Protect Yourself From Hospital Acquired Infections

As if patients, providers, and healthcare organizations didn't have enough to worry about with methicillin-resistant Staphylococcus aureus (MRSA), Clostridioides difficile (C. diff), and other hospital-acquired infections. Now, another nosocomial infectious agent has made an appearance in U.S. hospitals: Carbapenem-resistant Klebsiella pneumoniae (CRKP). CRKP is a type of gram-negative bacteria that have developed antibiotic resistance to a class of antibiotics known as carbapenems and can cause infections in healthcare settings such as pneumonia, bloodstream infections, wound or surgical site infections, and meningitis.

Smiling doctors in discussion in hospital
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CRKP is considered a major infection threat to patient safety. While the numbers of infected patients aren't as large as the numbers of patients who acquire the better-known superbugs like MRSA, C. diff, vancomycin-resistant enterococci (VRE), and others, by early 2011 CRKP had already been identified in hospitals in 36 states. (See a map of states reporting cases of CRKP.)

CRKP and other infections under the category of carbapenem-resistant Enterobacteriaceae (CRE) are superbugs that are resistant to antibiotics, and patients who acquire them are at risk of death, usually within 30 days. Death rates from this newer superbug have been reported to be between 30 and 44%.

So far, CRKP infections seem confined to healthcare facilities—both acute-care hospitals and long-term care facilities. The elderly and others who are immunocompromised are at greater risk of contracting it. Since it is not considered a reportable infection by the CDC, the numbers of patients and deaths are very likely under-reported.

Treatment for CRKP Infections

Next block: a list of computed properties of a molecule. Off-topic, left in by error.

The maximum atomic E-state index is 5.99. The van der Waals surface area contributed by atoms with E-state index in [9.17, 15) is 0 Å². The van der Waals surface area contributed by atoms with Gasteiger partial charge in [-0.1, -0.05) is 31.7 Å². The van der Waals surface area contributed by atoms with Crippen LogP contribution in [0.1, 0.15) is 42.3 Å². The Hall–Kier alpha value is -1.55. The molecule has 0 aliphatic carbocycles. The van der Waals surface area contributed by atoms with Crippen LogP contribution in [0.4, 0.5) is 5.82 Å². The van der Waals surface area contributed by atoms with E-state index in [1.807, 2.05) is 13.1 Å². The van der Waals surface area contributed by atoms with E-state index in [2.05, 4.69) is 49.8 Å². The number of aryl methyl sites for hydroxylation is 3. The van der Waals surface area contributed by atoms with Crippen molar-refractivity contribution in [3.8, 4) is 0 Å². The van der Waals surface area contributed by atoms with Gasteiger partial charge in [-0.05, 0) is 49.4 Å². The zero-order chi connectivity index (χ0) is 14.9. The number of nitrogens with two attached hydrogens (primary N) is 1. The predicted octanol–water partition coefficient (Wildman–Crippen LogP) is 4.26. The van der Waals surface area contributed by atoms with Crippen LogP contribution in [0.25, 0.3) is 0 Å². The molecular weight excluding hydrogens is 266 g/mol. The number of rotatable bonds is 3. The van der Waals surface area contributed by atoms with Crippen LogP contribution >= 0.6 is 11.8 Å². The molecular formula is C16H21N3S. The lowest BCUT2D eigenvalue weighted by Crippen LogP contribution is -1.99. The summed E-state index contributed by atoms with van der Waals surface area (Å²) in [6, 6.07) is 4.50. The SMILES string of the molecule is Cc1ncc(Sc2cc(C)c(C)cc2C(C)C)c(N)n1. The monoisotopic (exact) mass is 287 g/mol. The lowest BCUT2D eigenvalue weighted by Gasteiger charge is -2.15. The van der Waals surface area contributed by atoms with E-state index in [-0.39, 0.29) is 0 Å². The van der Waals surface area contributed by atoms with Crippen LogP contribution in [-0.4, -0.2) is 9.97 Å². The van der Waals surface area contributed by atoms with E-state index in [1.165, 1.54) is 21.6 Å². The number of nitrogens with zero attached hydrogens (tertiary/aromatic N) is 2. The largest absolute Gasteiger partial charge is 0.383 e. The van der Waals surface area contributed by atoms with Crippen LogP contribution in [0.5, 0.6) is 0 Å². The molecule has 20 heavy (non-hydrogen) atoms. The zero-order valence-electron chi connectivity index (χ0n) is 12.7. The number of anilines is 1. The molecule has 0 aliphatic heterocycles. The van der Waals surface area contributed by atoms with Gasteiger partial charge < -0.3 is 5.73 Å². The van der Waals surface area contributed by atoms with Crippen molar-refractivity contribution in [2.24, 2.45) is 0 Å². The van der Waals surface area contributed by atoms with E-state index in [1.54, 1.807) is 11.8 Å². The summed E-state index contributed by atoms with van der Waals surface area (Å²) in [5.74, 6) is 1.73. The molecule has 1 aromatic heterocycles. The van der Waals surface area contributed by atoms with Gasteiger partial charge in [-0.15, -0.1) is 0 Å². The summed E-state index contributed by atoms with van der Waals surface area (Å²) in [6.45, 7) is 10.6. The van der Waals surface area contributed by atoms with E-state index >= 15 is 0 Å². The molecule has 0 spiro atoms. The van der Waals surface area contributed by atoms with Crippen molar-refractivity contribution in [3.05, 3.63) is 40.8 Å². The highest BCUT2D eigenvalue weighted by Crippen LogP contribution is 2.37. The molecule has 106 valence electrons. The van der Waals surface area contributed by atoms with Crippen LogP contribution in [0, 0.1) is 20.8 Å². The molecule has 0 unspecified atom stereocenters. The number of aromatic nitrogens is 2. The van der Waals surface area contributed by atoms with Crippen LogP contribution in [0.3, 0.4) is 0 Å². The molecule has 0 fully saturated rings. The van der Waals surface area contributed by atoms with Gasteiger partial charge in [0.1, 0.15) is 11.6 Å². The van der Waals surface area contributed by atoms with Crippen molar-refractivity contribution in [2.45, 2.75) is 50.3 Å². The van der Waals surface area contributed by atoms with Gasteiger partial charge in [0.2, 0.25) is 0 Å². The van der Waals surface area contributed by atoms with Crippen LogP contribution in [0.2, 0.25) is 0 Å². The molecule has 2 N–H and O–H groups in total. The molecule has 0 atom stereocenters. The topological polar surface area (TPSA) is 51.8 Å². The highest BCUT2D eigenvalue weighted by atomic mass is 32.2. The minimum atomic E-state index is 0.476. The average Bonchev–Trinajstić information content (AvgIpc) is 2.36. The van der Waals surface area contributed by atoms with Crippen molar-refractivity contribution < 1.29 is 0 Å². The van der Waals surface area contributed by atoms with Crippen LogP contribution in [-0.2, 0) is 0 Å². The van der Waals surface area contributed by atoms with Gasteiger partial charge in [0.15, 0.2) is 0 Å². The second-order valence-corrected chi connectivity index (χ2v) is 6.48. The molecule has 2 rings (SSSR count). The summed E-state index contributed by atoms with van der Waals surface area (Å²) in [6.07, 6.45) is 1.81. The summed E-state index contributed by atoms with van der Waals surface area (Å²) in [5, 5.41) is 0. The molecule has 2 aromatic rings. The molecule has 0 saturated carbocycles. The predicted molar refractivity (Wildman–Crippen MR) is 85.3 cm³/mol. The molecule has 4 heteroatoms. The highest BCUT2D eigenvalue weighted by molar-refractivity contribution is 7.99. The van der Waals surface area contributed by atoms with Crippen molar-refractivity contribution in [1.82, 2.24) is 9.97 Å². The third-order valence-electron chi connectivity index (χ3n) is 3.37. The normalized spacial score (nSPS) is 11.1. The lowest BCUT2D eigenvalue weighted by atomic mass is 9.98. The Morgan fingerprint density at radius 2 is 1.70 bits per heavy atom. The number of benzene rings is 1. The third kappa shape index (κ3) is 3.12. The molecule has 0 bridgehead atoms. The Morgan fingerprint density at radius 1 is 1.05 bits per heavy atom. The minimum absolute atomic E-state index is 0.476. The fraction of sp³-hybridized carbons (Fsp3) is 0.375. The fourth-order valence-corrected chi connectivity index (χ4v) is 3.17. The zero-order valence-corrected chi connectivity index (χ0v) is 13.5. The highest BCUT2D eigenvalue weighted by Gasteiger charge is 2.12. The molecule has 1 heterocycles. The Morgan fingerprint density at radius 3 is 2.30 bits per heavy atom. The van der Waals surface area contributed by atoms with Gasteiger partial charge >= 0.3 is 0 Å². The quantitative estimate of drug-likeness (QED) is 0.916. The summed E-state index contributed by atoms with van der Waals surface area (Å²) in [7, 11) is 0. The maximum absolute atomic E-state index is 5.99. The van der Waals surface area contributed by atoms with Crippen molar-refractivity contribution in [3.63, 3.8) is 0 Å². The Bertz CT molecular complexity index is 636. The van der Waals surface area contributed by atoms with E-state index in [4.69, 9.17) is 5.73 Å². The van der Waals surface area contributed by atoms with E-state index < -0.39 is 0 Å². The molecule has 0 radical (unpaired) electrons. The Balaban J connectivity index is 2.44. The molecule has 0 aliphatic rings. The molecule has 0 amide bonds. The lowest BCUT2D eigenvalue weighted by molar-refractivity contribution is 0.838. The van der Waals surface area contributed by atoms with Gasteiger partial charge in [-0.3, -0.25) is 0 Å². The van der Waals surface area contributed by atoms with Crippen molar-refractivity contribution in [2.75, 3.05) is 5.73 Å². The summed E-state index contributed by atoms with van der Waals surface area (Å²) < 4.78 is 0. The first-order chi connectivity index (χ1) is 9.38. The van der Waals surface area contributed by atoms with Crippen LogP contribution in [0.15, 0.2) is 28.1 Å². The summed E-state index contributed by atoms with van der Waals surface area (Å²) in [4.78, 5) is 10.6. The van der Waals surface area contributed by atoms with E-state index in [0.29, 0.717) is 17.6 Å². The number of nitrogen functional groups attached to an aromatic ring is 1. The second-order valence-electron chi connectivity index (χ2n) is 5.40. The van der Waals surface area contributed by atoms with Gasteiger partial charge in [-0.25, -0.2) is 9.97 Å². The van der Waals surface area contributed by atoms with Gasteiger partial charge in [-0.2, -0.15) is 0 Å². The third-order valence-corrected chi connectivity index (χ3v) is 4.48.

One drug, actually an older antibiotic called colistin, has been used with limited success on patients who have acquired CRKP. The problem is that the drug has toxic side effects which are destructive to the kidneys. The elderly and other patients who are immunocompromised may be particularly harmed by these effects.

Another drug called tigecycline was developed in 2005 but is limited in its effectiveness because it doesn't work well in all tissues.

Prevention of CRKP Infection

The best way to prevent the transfer of CRKP is by following the standard prevention recommendation for any infection: hand-washing and sanitizing, but also, generally avoiding the overuse of antibiotics in the first place. Remember that antibiotics shouldn't be used to treat viral infections. Hospitals have specific protocol for hand-washing and sanitizing depending on fluid contact and infection, and if you're in a hospital, be sure to wash and sanitize your hands frequently, as well.

There are other important steps to take to prevent hospital-acquired infections that include items to pack, and activities to undertake when arriving at the hospital. Because infections are so rampant in hospitals, and because too few hospitals take the necessary steps to prevent them, patients must take responsibility for preventing infections themselves. Wise patients learn the steps to take to prevent hospital-acquired infections.

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By Trisha Torrey
 Trisha Torrey is a patient empowerment and advocacy consultant. She has written several books about patient advocacy and how to best navigate the healthcare system.